I will be rewriting the learning intention to incorporate reducing the fractions after turning the mixed numbers into improper fractions and setting up the multiplication. Our math textbook offers many relevant word problems that provide context for the division of mixed numbers. Additionally, I will be asking the students to create their own word problems to share with their classmates. I have found this kind of assignment really engages the students.
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    • 21 Jan 2019 9:05 AM | Anonymous member (Administrator)
      I love having students create their own problems and giving them to each other to solve. It's very engaging.
      I also love how they are constantly modeling these!
      To me it seems like a lot of learning intentions at once, but I suppose that these students are up to such a complex task.
      I also like to take each learning intention and write two success criteria- one performance based and one analytical (explain, model, interpret, etc.) It forces me to deepen the learning from the skill to the understanding.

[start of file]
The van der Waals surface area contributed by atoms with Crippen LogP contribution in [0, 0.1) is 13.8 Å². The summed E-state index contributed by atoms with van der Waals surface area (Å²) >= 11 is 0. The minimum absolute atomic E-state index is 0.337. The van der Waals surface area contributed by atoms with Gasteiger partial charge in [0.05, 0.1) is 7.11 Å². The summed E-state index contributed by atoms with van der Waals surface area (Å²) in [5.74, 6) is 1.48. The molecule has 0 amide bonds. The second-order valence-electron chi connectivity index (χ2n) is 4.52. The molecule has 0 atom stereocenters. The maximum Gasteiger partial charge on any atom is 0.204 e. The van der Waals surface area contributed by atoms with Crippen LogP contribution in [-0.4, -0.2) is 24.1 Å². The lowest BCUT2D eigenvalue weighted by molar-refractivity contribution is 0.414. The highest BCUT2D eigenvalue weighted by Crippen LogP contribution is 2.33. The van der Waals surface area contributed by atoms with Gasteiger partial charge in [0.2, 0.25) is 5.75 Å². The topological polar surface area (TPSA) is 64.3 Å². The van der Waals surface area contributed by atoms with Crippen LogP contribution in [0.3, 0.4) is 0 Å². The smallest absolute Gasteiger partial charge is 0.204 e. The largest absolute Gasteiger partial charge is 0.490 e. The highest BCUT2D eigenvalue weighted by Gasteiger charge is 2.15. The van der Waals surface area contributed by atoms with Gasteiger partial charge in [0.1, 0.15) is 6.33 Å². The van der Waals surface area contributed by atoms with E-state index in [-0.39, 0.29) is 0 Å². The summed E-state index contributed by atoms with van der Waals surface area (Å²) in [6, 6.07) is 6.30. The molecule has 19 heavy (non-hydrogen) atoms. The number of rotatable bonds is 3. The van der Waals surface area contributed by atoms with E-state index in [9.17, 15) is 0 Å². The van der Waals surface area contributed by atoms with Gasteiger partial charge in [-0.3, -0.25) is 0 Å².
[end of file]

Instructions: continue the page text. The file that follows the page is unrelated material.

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  • 01 Jan 2019 3:50 PM | Anonymous member
    Similar Polygons
    I can determine if the polygons are similar.
    I can write a similarity statement and state the scale factor of similar polygons.

    Our work with congruent triangles is connected to this learning intention. I have an activity that gives the students two similar polygons and it asks them to compare corresponding angles and corresponding sides. The comparison reveals that the angles are congruent and the sides are not. Students are asked to find the ratios of the corresponding sides, which reveals that they have the same ratio. I feel that the activity has led the students to see the connection, but I feel that connection has only been made by my leading them there. I think I want to take it to a deeper level by giving them several congruent, similar, and neither polygons and ask them to sort them. If they don't sort the way I expect, I can ask them to find other ways to sort them and have them write the parameters used for each sort.